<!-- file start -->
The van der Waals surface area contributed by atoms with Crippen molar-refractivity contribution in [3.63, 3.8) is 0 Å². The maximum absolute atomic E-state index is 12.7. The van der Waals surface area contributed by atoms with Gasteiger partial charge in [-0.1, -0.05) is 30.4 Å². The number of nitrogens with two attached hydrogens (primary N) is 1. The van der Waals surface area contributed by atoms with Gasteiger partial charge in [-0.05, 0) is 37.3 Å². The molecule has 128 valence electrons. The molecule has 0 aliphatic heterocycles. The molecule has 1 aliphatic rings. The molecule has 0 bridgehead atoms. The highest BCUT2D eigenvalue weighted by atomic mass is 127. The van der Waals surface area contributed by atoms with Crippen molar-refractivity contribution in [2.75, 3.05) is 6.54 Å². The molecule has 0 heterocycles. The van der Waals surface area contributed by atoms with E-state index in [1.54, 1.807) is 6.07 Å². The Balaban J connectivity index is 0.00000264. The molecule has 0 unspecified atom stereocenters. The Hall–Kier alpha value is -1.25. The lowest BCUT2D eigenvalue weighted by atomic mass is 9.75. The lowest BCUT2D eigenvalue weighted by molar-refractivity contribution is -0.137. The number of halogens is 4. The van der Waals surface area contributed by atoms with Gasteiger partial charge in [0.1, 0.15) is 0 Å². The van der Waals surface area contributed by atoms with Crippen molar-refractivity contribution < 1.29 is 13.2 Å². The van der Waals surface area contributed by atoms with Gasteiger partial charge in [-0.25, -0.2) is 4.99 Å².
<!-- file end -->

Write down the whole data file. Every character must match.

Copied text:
The van der Waals surface area contributed by atoms with Crippen molar-refractivity contribution in [3.63, 3.8) is 0 Å². The maximum absolute atomic E-state index is 12.7. The van der Waals surface area contributed by atoms with Gasteiger partial charge in [-0.1, -0.05) is 30.4 Å². The number of nitrogens with two attached hydrogens (primary N) is 1. The van der Waals surface area contributed by atoms with Gasteiger partial charge in [-0.05, 0) is 37.3 Å². The molecule has 128 valence electrons. The molecule has 0 aliphatic heterocycles. The molecule has 1 aliphatic rings. The molecule has 0 bridgehead atoms. The highest BCUT2D eigenvalue weighted by atomic mass is 127. The van der Waals surface area contributed by atoms with Crippen molar-refractivity contribution in [2.75, 3.05) is 6.54 Å². The molecule has 0 heterocycles. The van der Waals surface area contributed by atoms with E-state index in [1.54, 1.807) is 6.07 Å². The Balaban J connectivity index is 0.00000264. The molecule has 0 unspecified atom stereocenters. The Hall–Kier alpha value is -1.25. The lowest BCUT2D eigenvalue weighted by atomic mass is 9.75. The lowest BCUT2D eigenvalue weighted by molar-refractivity contribution is -0.137. The number of halogens is 4. The van der Waals surface area contributed by atoms with Gasteiger partial charge in [0.1, 0.15) is 0 Å². The van der Waals surface area contributed by atoms with Crippen molar-refractivity contribution < 1.29 is 13.2 Å². The van der Waals surface area contributed by atoms with Gasteiger partial charge in [-0.25, -0.2) is 4.99 Å².